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PPO 17-272 – HSR Study

PPO 17-272
Segmenting High-Need, High-Cost Veterans into Potentially Actionable Subgroups
Amol S. Navathe, MD PhD
Corporal Michael J. Crescenz VA Medical Center, Philadelphia, PA
Philadelphia, PA
Funding Period: October 2018 - March 2020


SUMMARY ABSTRACT Background One compelling strategy for improving patient outcomes while reducing healthcare costs is to focus on veterans that account for the vast majority of poor outcomes, health utilization, and VA spending (i.e., HNHC veterans). However, successfully managing HNHC veterans is challenging because these patients are heterogeneous, each requiring a different management strategy. Veterans who intensely use services are of particular interest, especially those with chronic conditions since 20% of them will experience a hospitalization and readmission within 30 days after discharge. Hospitalization, emergency room visits, and re-hospitalization rates are even higher for socioeconomically disadvantaged populations, minorities, and veterans with disability. However, much of this utilization is preventable and could be averted with better longitudinal care. The VA has increased its efforts in identifying HNHC veterans through development of the Care Assessment Needs (CAN) score and care management programs, but without greater detail enabling tailoring of clinical programs HNHC veteran subgroups, linking these scores to strategies to improve care is difficult. Objectives The objectives of this study are to: (1) apply statistical and machine learning clustering methods to classify HNHC veterans into clinically actionable subgroups based on detailed clinical information extending beyond diagnosis codes, (2) compare the HNHC subgroups to veterans with similar diagnoses who were not HNHC, and (3) describe the characteristics of the HNHC subgroups (i.e., CAN Scores) and changes over time. Methods To achieve these objectives, we will analyze patient-level data from the National Patient Care Database (2013- 2015) using the VA Informatics and Computing Infrastructure (VINCI) platform to develop models that cluster HNHC veterans into subgroups based on demographic, clinical, and social characteristics. We will utilize a combination of statistical (latent class analysis) and machine learning clustering (e.g. k-means clustering) algorithms. Our definition of a HNHC veteran will comprise the highest quartiles of predicted risk of death or acute hospitalization (i.e., CAN score > 75). Subgroups and characteristics to compare HNHC and non-HNHC veterans will be constructed using 3 approaches: 1) cluster veterans who are HNHC in 2014, 2) cluster veterans who are HNHC in 2014 and 2015 (persistently HNHC), and 3) cluster all non-HNHC veterans into subgroups. Anticipated Impacts on Veterans Health Care This project aims to identify clinically actionable subgroups of high-need, high-cost (HNHC) veterans using data-driven techniques rather than expert opinion. We hypothesize that distinct clinical characteristics will define subgroups of HNHC veterans and that these subgroups of veterans likely require different management strategies. Thus, the categorization of HNHC veterans into discrete types of patients will support nurse care managers and primary care clinicians in their selection and delivery of appropriate programs to HNHC veterans and more broadly to help the VA to better identify gaps in its clinical and care management programs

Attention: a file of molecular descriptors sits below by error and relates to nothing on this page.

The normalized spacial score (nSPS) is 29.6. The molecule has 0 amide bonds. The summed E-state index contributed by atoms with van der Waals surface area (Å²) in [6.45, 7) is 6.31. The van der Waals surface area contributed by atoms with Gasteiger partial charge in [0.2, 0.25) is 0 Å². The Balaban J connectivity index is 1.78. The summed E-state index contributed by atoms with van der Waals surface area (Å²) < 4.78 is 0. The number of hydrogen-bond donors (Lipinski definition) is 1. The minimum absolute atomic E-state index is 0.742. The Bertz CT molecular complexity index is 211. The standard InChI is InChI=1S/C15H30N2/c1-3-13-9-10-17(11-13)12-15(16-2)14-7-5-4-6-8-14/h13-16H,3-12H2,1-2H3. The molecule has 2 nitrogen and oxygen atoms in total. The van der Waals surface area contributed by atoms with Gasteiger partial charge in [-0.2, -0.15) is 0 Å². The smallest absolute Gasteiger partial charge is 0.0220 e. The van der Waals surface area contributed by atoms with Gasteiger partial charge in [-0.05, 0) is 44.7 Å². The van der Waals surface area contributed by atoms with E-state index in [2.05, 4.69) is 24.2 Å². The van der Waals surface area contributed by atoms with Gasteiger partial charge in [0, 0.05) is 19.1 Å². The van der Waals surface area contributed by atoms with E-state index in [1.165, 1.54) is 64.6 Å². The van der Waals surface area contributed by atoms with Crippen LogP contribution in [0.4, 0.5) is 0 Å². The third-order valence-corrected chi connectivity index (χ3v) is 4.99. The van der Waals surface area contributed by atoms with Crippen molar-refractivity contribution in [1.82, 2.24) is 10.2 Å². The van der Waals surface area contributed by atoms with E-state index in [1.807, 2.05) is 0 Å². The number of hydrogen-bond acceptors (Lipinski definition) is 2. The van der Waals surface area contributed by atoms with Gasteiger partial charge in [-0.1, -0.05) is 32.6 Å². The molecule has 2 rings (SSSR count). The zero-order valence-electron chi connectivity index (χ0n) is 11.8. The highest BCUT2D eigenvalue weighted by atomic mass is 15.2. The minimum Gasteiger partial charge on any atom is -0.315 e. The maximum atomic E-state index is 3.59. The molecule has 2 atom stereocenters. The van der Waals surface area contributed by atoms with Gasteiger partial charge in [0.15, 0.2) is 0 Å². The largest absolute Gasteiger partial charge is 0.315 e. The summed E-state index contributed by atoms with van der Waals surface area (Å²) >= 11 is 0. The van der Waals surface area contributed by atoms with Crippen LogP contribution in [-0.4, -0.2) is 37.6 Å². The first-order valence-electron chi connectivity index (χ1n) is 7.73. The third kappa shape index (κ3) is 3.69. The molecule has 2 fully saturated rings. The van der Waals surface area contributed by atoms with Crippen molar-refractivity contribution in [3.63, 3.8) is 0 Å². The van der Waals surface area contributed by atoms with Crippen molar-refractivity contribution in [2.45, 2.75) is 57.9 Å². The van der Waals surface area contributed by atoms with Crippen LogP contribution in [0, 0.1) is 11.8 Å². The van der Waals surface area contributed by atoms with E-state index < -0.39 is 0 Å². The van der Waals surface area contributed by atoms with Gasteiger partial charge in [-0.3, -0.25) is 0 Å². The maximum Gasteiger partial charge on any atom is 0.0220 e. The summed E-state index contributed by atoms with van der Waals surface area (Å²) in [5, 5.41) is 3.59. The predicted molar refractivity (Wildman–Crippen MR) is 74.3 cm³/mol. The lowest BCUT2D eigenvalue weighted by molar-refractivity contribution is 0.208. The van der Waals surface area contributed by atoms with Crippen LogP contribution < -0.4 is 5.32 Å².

External Links for this Project

NIH Reporter

Grant Number: I21HX002564-01A1

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Journal Articles

  1. Parikh RB, Linn KA, Yan J, Maciejewski ML, Rosland AM, Volpp KG, Groeneveld PW, Navathe AS. A machine learning approach to identify distinct subgroups of veterans at risk for hospitalization or death using administrative and electronic health record data. PLoS ONE. 2021 Feb 19; 16(2):e0247203. [view]

DRA: None at this time.
DRE: TRL - Development, Treatment - Observational, TRL - Applied/Translational
Keywords: Best Practices, Guideline Development and Implementation, Healthcare Algorithms, Knowledge Integration
MeSH Terms: None at this time.

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